For the Paranoids: Install Your Own Firefox Sync Server
Many people use Google Chrome, because they like it’s fancy syncing feature. You know, open a tab on your PC and just continue on your phone. Or because of the nice built-in password manager. Just save that damn password and it’s securely stored in your Google account and available everywhere.
But what about privacy? You can forget it when you use Chrome. You have no privacy there. Google can read all of your browser history, passwords and bookmarks.
Since the Quantum release, I switched to Firefox and really like that browser. Besides being a little bit faster, it’s also completely open source (not like Chrome which is based on the open source Chromium) and Mozilla is a non-profit organization, so they aren’t trying to use your data to show you personalized ads and generate a ton of revenue. But what makes Firefox even better is the possibility to use your own sync server.
Yep, you can run your own server, which is storing your bookmarks, add-on list, history, passwords, opened tabs, settings etc. And it’s pretty easy to install with Docker.
You may know it from my previous post, I’m in love with Docker and even more since I discovered docker-compose and how beneficial it is to describe your whole server setup in a single YML-file. I assume, you know the basics of docker-compose.
The code for Firefox’s sync server is hosted on GitHub and there’s also a tutorial installing it the difficult way (directly on your server). There’s a Dockerfile in the repository, but they didn’t add it to Docker Hub and also give no instructions of how to use it.
Because we are not the first people facing this problem and searching for an easier way of how to install the Firefox sync server with Docker, someone already solved this problem for us.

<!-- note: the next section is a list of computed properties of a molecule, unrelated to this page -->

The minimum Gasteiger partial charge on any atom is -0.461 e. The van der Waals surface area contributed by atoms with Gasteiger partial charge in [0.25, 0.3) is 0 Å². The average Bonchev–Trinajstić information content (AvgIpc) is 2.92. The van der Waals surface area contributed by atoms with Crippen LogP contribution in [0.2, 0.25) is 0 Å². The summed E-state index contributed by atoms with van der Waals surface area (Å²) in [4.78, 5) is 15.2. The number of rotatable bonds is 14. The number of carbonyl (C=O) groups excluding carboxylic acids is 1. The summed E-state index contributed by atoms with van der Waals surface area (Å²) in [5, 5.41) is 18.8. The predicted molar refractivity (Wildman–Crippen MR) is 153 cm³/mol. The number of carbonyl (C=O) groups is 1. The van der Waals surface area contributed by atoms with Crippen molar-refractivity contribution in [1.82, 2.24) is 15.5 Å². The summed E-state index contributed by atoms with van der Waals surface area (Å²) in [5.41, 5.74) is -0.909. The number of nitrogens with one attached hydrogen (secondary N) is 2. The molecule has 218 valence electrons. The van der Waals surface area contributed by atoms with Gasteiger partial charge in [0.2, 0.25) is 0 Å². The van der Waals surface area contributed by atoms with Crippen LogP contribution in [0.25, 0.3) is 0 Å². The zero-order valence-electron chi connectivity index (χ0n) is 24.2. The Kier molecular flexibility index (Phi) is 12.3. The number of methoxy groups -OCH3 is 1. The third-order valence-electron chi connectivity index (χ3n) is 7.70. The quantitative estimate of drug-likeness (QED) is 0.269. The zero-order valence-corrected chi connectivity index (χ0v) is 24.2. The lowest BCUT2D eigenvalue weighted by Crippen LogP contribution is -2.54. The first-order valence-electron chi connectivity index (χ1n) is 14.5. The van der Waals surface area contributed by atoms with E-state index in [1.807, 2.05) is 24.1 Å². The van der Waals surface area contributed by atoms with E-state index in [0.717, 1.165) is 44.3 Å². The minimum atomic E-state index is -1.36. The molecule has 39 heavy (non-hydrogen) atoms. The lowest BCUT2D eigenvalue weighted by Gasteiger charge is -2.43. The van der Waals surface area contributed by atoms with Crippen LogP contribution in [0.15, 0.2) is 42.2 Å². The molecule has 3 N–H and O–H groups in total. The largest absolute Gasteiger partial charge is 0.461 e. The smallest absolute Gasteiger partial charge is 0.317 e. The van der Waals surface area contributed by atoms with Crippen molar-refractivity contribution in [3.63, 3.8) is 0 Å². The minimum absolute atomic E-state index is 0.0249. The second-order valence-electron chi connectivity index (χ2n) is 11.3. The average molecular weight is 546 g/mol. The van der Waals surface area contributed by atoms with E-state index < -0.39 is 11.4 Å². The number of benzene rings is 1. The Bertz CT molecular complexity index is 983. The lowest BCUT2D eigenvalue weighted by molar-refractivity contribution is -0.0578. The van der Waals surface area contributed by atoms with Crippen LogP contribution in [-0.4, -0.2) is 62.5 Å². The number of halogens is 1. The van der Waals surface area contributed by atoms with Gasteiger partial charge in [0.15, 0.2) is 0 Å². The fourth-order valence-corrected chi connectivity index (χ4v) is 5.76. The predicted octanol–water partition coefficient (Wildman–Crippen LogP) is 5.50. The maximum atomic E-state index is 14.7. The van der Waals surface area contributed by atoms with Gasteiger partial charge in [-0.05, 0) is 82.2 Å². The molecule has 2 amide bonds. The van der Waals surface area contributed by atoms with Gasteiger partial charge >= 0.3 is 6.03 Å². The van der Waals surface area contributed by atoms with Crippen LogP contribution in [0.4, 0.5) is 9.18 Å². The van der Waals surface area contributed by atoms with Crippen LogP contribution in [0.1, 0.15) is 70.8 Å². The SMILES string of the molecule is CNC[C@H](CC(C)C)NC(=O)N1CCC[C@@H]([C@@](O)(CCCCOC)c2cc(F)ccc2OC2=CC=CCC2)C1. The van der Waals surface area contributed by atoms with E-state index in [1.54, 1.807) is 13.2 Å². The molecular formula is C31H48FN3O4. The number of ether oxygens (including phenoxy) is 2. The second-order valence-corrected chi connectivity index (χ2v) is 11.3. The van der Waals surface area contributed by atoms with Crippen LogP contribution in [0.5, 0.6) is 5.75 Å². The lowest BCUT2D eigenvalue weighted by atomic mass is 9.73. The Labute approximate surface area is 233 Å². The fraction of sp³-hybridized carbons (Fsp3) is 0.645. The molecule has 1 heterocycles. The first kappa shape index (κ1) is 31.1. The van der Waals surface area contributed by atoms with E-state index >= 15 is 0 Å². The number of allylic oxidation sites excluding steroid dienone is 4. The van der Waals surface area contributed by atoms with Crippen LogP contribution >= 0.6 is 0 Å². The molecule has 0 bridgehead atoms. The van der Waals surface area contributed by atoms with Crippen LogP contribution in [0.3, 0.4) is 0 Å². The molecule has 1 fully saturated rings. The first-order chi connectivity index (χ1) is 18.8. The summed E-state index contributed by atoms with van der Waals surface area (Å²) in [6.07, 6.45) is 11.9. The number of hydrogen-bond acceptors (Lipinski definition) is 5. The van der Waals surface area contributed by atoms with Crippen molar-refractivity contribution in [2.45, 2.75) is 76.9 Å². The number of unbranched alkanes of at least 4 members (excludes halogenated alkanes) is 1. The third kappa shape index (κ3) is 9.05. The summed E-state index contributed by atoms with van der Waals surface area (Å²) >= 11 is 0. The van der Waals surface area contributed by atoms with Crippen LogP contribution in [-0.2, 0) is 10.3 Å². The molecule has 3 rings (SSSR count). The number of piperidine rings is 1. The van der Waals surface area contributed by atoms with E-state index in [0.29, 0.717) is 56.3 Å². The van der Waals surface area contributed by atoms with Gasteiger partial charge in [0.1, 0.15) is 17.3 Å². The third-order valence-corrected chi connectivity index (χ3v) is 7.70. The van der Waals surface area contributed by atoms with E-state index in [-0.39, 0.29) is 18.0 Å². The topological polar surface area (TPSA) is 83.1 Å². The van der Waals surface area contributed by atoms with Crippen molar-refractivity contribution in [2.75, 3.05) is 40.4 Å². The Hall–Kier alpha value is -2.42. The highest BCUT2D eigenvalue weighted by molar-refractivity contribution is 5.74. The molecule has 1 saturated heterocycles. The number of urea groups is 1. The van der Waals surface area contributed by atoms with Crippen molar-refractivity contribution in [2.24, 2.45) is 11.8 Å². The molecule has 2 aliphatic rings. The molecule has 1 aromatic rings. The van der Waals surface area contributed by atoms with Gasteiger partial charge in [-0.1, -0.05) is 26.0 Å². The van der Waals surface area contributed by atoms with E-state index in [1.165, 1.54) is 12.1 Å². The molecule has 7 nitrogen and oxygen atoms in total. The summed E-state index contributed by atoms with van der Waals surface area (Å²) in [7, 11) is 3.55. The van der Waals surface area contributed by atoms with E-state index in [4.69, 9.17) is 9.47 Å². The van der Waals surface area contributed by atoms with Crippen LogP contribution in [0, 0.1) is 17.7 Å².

You just need to paste this snippet in your
services section in your
firefox-syncserver: image: crazymax/firefox-syncserver:latest container_name: firefox-syncserver ports: - 5000:5000 volumes: - your-firefox-sync-volume:/data environment: - TZ=Europe/Paris - FF_SYNCSERVER_PUBLIC_URL=http://localhost:5000 - FF_SYNCSERVER_SECRET=5up3rS3kr1t - FF_SYNCSERVER_ALLOW_NEW_USERS=true - FF_SYNCSERVER_FORCE_WSGI_ENVIRON=false restart: always
Make sure to also define the
your-firefox-sync-volume or mount a folder for it.
I used this in conjuction with the popular nginx-proxy, to make proxy the service and make it available at my own domain with automatic HTTPS. If you also do it, you should set
FF_SYNCSERVER_FORCE_WSGI_ENVIRON to true, because otherwise it might fail, due to not corresponging urls. The nginx-proxy tries to access
http://yourawesomeurl.tld but you set
https://yourawesomeurl.tld. (Just to warn you 😉.)
After you are done with that and deployed your Docker configuration to your server. open the URL in your browser (Firefox obviously) and see, if it show you a success message. Then proceed…
Now we have our sync server up and running. Now let’s also use it.
It took me quite some time to figure out, where to set your sync server in Firefox, so here’s what worked for me:
- Go to
about:configand search for
- Now change replace
https://yourawesomeurl.tld/token/1.0/sync/1.5. Don’t forget the
token, because the self hosted Firefox sync server is exposing the token server in a subdicrectory.
- Just to make sure everything is set up correctly, log out of Firefox (if you logged in before) and restart the browser.
- Now go to the settings, login with your Firefox account and the synchronization can start.
Remember: Although you have your own sync server, you still need to use Mozilla’s account server. You can also run your own account server, but that’s another topic. Using your own sync server, you only need Mozilla’s server for signing in. So they will probably only have your name and email, but all your data (like bookmarks etc.) is stored on your own server now.
I hope this tutorial helped you and saved you from a few headaches, I got when I tried to setup my own Firefox Sync Server. Let me know, if it worked for you!
Tags: Browser, Data, Docker, Firefox, Mozilla, Privacy, Server, Tutorial